Spawning conditions - Spawning migration distance



Species Primary Data Secondary Data References
Anguilla anguilla Distance of 5000-6000 km is covered by mature adult 5500.0 km Fishbase, 2006
Anguilla anguilla Spawning phase to reach the Sargasso Sea 7000 km from Europe 7000.0 km Coad, 2005
Anguilla anguilla 6000-8000 km 7000.0 km Bruslé and Quignard, 2001
Alosa alosa Up tp 650 km from the sea 650.0 km Bensettiti and Gaudillat, 2002
Alosa alosa Up to 700 km 700.0 km Bruslé and Quignard, 2001
Alosa alosa It originally migrated over 100 km upstream 100.0 km Maitland and Lyle, 2005
Alosa alosa In some of the larger European rivers, allis shad habe been known to ascend upstream for several hundred kilometres-for exemple, more than 500 km in the river Loire 500.0 km Maitland and Hatton-Ellis, 2000
Alosa alosa 575 km from the Ocean 575.0 km Boisneau, 1990
Alosa fallax Up to 250 km from sea (Vienne) and to 500 km (Saône), but also in estuary 250.0 km Bensettiti and Gaudillat, 2002
Alosa fallax Depend but could be short, i.e. 60 km 60.0 km Bruslé and Quignard, 2001
Alosa fallax May spawn in, or just above, the tidal reaches of rivers, but many stocks spawn in freshwater upstrezam of this. Some fish travel over 190 km to reach their spawning grounds 190.0 km Maitland and Hatton-Ellis, 2000
Alosa sapidissima As maturing fish migrate 100 km up the estuary to the freswater spawnig grounds 100.0 km Olney, 2001
Alosa sapidissima Some shad spawn immediately on entering fresh water while others may undertake fairly long journeys, as musch as 630 km upstream, to their favored spawning grounds 630.0 km Fishbase, 2006
Alosa sapidissima During spawning season, they move to shallower inshore waters to spawn No data Anonymous, 2006 Chapter 3
Alosa sapidissima York River fish segregate from mixed-stock assemblages and migrate at least 130 river kilometers (rKm) up the estuary to freshwater 130.0 km Olney, 2006
Alosa sapidissima In the Hudson River in New York state, spawning of American shad takes place more than 160 kmfrom the river mouth, and most of the eggs are found above 200 km 160.0 km Limburg and Ross, 1995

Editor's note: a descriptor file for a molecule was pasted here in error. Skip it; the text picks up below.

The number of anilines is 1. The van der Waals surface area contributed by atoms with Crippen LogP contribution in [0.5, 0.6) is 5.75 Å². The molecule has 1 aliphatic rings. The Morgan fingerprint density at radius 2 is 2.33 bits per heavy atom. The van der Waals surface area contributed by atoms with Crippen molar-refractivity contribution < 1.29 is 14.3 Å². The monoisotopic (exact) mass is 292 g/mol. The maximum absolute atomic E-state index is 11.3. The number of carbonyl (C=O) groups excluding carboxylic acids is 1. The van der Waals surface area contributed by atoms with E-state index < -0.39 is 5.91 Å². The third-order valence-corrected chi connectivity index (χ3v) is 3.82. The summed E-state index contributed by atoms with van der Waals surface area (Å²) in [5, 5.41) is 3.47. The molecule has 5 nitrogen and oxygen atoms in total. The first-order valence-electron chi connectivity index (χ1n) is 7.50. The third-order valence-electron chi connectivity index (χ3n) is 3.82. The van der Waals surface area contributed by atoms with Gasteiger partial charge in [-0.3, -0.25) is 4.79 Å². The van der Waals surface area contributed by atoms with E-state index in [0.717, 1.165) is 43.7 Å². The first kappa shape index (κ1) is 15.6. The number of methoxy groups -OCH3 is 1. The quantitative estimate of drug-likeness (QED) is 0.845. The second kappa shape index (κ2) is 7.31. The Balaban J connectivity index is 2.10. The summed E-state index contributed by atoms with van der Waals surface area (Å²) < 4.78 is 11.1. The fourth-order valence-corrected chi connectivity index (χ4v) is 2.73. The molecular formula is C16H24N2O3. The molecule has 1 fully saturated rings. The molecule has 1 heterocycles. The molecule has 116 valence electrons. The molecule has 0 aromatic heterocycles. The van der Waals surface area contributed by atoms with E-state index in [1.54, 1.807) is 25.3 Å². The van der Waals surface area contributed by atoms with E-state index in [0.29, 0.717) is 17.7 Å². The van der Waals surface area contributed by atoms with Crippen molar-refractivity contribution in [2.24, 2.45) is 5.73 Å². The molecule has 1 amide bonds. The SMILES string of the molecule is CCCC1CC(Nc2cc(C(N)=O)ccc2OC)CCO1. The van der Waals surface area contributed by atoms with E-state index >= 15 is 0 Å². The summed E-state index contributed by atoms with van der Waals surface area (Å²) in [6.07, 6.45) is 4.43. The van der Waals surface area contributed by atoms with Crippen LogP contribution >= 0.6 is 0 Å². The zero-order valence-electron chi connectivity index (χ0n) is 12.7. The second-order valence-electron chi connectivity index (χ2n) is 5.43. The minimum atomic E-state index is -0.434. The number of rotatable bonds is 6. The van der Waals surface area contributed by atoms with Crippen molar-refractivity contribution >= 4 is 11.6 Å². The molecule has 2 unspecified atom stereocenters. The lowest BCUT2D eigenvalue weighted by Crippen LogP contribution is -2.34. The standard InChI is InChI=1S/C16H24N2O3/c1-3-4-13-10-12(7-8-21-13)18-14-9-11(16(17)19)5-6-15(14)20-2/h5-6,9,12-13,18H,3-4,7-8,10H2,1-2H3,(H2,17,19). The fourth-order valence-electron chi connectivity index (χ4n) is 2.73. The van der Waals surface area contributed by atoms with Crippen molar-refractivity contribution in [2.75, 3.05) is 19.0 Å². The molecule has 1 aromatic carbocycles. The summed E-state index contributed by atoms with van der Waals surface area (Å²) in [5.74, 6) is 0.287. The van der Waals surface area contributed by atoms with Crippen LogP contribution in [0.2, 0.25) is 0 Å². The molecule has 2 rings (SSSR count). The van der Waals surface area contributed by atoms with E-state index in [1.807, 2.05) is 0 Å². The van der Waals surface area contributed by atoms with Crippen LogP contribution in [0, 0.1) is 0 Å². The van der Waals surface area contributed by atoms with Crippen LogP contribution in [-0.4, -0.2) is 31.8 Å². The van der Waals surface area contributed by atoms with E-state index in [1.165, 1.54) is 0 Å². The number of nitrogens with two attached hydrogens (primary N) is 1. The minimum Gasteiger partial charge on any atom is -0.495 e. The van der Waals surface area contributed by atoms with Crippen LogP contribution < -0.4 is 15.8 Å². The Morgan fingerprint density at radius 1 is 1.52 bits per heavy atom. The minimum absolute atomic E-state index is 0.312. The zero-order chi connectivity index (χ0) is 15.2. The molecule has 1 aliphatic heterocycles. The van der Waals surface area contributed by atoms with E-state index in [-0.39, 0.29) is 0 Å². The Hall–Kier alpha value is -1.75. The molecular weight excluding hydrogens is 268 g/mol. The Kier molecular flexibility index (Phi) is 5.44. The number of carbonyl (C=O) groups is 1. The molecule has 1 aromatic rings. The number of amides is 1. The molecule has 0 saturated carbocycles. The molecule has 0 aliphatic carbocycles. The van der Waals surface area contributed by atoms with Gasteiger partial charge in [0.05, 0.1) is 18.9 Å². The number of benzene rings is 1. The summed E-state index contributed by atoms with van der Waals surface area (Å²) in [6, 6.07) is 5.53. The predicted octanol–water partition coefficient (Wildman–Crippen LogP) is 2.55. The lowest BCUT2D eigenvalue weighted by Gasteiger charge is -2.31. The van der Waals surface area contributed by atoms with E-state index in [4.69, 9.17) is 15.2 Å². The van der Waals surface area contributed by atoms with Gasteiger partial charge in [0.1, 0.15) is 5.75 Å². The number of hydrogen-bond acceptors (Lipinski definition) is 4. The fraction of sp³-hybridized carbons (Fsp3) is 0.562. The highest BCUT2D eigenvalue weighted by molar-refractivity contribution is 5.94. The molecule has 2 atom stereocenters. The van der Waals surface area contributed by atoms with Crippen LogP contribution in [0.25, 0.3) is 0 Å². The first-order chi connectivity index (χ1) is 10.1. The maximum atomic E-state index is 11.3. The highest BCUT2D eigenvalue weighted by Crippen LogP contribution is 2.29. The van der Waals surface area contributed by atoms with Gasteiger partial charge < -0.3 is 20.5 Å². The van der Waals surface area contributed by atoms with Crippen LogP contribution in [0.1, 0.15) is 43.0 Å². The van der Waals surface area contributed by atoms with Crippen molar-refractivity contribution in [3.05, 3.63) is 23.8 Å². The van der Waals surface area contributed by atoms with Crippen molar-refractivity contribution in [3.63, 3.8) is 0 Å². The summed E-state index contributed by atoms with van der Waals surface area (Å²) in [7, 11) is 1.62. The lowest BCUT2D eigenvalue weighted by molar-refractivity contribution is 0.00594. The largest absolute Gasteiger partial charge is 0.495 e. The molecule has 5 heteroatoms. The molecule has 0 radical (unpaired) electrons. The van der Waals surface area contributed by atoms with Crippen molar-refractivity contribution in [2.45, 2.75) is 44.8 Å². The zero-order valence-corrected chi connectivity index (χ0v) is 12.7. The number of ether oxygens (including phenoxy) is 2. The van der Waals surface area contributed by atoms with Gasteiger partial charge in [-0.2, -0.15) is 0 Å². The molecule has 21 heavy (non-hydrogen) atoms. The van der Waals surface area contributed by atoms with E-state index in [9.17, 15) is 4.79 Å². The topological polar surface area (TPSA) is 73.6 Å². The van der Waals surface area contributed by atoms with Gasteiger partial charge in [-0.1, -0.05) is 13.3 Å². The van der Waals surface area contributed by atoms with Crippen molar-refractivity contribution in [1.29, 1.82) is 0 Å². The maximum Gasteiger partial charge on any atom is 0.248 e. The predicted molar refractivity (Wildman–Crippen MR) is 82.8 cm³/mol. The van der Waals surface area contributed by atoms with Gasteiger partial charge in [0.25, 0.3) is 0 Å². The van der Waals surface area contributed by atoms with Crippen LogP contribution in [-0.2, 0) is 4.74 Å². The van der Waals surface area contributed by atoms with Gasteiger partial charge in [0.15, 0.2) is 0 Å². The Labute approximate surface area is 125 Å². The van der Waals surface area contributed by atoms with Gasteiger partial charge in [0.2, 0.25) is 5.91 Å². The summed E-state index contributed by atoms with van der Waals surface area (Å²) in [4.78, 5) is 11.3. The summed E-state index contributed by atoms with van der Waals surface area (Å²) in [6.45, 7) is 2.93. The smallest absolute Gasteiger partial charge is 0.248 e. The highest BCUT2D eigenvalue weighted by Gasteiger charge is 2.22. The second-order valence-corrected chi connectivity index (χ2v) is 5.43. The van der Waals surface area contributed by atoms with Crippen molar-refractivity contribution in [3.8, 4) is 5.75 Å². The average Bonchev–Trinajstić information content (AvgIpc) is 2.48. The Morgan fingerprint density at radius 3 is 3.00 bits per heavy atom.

Barbatula barbatula The stone loach spawns in the same places where it lives No data Sauvonsaari, 1971
Barbatula barbatula Limited home range No data Environment agency, 1996
Cobitis taenia Short-distance migrations prior to spawning have been suggested for some Japanese loaches but not for European populations No data Bolhen and Ritterbusch, 2000
Blicca bjoerkna Limited home range, localised spawning No data Environment agency, 1996
Blicca bjoerkna Holobiotique migration No data Agence de l'eau,
Abramis brama Make migrations No data Olivier, 2001
Abramis brama Most of the population does not migrate for long distances No data Backiel and Zawiska, 1968
Abramis brama Localised migrations to spawning areas No data Environment agency, 1996
Abramis brama Migrations of tagged A. brama have been observed in a number of freshwater bodies and brackish coastal waters. The longest recorded distance covered by tagged bream was 200 km from the place of release. 200.0 km Brylinska and Boron, 2004
Abramis brama Holobiotique migrations No data Agence de l'eau,
Alburnoides bipunctatus Holobiotique migration No data Agence de l'eau,
Alburnus alburnus Spawning migration present No data Environment agency, 1996
Alburnus alburnus No migration No data Agence de l'eau,
Aristichthys nobilis About 125-260 km 192.5 km Abdusamadov, 1986
Aristichthys nobilis Often migrate upstream to spawn No data Schrank, 2001
Aristichthys nobilis Sometimes exceeding 80 km 80.0 km Kolar, 2005
Aspius aspius Anadromous migrations, short No data Bruslé and Quignard, 2001
Aspius aspius The migratory behaviour of asp was highly variable, 34 asp observed for more than 1 year lived in home ranges of 1 to > 100 stream kilometres mostly near their capture site. Longest observed migratrion from summer habitat in the Tidal Elbe back to the spawning ground in the middle of Elbe was 166 skm [To date, long upstream migrations (>50 km) from the lower river section are seldom observed] 34.0 km Fredrich, 2003